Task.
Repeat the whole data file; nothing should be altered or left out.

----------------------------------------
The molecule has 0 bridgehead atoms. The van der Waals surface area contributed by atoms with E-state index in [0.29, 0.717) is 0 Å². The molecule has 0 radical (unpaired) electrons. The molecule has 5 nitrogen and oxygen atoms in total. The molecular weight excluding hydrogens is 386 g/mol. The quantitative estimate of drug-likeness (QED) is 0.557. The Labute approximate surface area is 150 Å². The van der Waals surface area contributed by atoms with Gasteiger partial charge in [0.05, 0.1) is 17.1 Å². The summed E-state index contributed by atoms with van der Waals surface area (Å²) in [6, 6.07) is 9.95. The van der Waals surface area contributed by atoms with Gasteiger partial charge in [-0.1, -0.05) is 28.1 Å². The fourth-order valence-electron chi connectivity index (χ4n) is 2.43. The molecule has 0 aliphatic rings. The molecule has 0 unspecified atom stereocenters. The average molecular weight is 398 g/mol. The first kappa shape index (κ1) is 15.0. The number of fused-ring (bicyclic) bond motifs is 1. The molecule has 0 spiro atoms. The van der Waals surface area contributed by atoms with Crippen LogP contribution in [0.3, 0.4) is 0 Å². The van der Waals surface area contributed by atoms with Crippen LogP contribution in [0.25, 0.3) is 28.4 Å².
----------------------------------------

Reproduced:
The molecule has 0 bridgehead atoms. The van der Waals surface area contributed by atoms with E-state index in [0.29, 0.717) is 0 Å². The molecule has 0 radical (unpaired) electrons. The molecule has 5 nitrogen and oxygen atoms in total. The molecular weight excluding hydrogens is 386 g/mol. The quantitative estimate of drug-likeness (QED) is 0.557. The Labute approximate surface area is 150 Å². The van der Waals surface area contributed by atoms with Gasteiger partial charge in [0.05, 0.1) is 17.1 Å². The summed E-state index contributed by atoms with van der Waals surface area (Å²) in [6, 6.07) is 9.95. The van der Waals surface area contributed by atoms with Gasteiger partial charge in [-0.1, -0.05) is 28.1 Å². The fourth-order valence-electron chi connectivity index (χ4n) is 2.43. The molecule has 0 aliphatic rings. The molecule has 0 unspecified atom stereocenters. The average molecular weight is 398 g/mol. The first kappa shape index (κ1) is 15.0. The number of fused-ring (bicyclic) bond motifs is 1. The molecule has 0 spiro atoms. The van der Waals surface area contributed by atoms with Crippen LogP contribution in [0.3, 0.4) is 0 Å². The van der Waals surface area contributed by atoms with Crippen LogP contribution in [0.25, 0.3) is 28.4 Å².